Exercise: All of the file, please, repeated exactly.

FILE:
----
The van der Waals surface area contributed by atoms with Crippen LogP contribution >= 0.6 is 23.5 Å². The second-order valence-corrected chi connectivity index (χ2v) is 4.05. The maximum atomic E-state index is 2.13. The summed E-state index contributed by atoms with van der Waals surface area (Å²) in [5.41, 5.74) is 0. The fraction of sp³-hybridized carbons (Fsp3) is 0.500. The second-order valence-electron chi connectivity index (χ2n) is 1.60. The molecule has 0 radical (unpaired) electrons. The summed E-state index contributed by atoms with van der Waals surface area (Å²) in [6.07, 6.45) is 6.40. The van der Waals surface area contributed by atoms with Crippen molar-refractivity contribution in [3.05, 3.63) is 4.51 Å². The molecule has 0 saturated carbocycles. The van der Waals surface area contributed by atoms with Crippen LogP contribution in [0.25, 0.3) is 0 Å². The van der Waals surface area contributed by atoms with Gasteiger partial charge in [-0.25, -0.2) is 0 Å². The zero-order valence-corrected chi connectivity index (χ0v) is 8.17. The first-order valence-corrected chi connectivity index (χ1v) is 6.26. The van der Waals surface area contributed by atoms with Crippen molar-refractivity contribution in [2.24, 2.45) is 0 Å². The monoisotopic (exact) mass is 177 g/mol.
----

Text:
The van der Waals surface area contributed by atoms with Crippen LogP contribution >= 0.6 is 23.5 Å². The second-order valence-corrected chi connectivity index (χ2v) is 4.05. The maximum atomic E-state index is 2.13. The summed E-state index contributed by atoms with van der Waals surface area (Å²) in [5.41, 5.74) is 0. The fraction of sp³-hybridized carbons (Fsp3) is 0.500. The second-order valence-electron chi connectivity index (χ2n) is 1.60. The molecule has 0 radical (unpaired) electrons. The summed E-state index contributed by atoms with van der Waals surface area (Å²) in [6.07, 6.45) is 6.40. The van der Waals surface area contributed by atoms with Crippen molar-refractivity contribution in [3.05, 3.63) is 4.51 Å². The molecule has 0 saturated carbocycles. The van der Waals surface area contributed by atoms with Crippen LogP contribution in [0.25, 0.3) is 0 Å². The van der Waals surface area contributed by atoms with Gasteiger partial charge in [-0.25, -0.2) is 0 Å². The zero-order valence-corrected chi connectivity index (χ0v) is 8.17. The first-order valence-corrected chi connectivity index (χ1v) is 6.26. The van der Waals surface area contributed by atoms with Crippen molar-refractivity contribution in [2.24, 2.45) is 0 Å². The monoisotopic (exact) mass is 177 g/mol.